Limiting your children's exposure to phthalates

February 21, 2018 Swedish Blogger

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  • What are phthalates, and how do they affect children?
  • Does that rubber duckie endanger your child?
  • While much remains unknown, regulators have ordered the removal of these chemicals from kids’ toys 

When you have young children, the world seems full of potential hazards. These include unsafe substances, such as flakes of lead paint, in your child’s environment.

But many substances fall into a gray area in terms of their effects on children’s health. Among these are phthalates -- chemical compounds that are widely used to make plastics more pliable. In a toy rubber duck, for example, they may be used to make the material softer and more flexible. They also have been used historically in sippy cups and other products aimed at children.

Regulators ordered the removal of many kinds of phthalates from children’s toys and other products (PDF)  after the chemicals were found to damage the health of some lab animals. While no cases of humans being hurt by phthalates are known, apart from some small studies overseas, more research is needed, says Dr. Elizabeth Meade, Chief of Pediatrics at Swedish who tweets as @EMeadeMD.  

“We don’t have great data,” says Dr. Meade. “Several phthalates have been removed from children’s toys and people have become more aware of them.”

In some trials with lab animals, phthalates were found to disrupt the endocrine system, particularly affecting the reproductive system. Some of the chemicals were banned by Congress from use in children’s products because of concern about how they may harm children.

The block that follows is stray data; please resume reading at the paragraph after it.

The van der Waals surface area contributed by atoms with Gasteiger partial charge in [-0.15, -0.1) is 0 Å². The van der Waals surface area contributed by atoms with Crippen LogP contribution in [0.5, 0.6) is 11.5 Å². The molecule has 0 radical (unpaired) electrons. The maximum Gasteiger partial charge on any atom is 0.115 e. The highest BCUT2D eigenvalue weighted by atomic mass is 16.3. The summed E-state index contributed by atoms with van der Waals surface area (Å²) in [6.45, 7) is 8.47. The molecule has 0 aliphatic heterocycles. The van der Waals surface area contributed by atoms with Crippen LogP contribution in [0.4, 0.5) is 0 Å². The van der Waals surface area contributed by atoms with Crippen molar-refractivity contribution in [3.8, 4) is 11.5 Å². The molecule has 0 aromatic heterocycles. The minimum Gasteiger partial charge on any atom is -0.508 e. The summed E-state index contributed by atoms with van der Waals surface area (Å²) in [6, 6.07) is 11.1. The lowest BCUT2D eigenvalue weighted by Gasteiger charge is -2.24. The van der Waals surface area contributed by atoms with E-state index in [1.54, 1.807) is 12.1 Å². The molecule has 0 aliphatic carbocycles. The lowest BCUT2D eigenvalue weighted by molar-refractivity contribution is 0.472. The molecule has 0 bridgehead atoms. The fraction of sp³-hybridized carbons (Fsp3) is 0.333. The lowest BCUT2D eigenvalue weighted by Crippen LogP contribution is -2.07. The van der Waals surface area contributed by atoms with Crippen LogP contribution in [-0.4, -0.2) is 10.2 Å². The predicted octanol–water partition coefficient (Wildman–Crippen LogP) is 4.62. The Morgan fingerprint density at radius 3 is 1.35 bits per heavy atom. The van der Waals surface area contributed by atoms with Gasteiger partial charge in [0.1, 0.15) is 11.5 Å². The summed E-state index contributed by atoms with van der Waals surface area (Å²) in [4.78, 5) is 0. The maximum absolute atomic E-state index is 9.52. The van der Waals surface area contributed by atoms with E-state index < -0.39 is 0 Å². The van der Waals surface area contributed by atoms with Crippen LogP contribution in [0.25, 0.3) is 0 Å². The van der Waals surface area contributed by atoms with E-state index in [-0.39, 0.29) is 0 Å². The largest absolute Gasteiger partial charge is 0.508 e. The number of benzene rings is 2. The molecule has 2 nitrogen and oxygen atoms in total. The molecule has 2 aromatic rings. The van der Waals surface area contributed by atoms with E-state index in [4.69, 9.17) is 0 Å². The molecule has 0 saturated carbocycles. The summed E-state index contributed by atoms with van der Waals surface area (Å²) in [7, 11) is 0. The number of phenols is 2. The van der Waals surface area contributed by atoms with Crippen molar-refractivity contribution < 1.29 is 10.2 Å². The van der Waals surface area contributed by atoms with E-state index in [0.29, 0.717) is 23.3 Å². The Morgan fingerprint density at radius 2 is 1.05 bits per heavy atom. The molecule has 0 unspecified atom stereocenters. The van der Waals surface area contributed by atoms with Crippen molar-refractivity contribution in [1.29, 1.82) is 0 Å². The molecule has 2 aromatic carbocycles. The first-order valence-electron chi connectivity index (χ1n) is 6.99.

“Kids are more vulnerable because of their small size,” says Dr. Meade. “Our greatest wish is that we could protect kids from every kind of exposure.”

Limiting phthalates

Phthalates are used in a wide array of products, from shampoo to the coating on electrical wires. But you can reduce your exposure to them. 

Bodies such as the Environmental Working Group (EWG) suggest parents avoid giving children anything made of vinyl. For adults, the EWG recommends avoiding products that tout their fragrance. Many of these fragrance-enhanced products include Diethyl phthalate. 

The U.S. Food and Drug Administration lists scores of consumer products that contain phthalates, from Johnson’s baby shampoo to Hot Topic nail polish.

Recently, we discussed the presence of phthalates in deodorants, and asked whether alternative products would be healthier. And we asked a similar question about home air fresheners.

Dr. Meade offers another tip for avoiding phthalates: Don’t heat or microwave plastic containers of food. “As the temperature heats up, chemicals leach out,” she says.

Waiting for research

One of the reasons that regulators and health officials are so cautious about children’s exposure to phthalates is that we still don’t know how toxic they are. Sometimes, we don’t know about the health effects of a material until the body has been exposed to it for a long time, and toxins have accumulated.

“There is a reason there is a lot of regulation,” says Dr. Meade. “It’s important to understand how these substances affect people’s health.”

To find a Swedish pediatrician near you, call 1-800-SWEDISH (1-800-793-3474) or search our online physician directory.

This information is not intended as a substitute for professional medical care. Always follow your healthcare professional's instructions.

 

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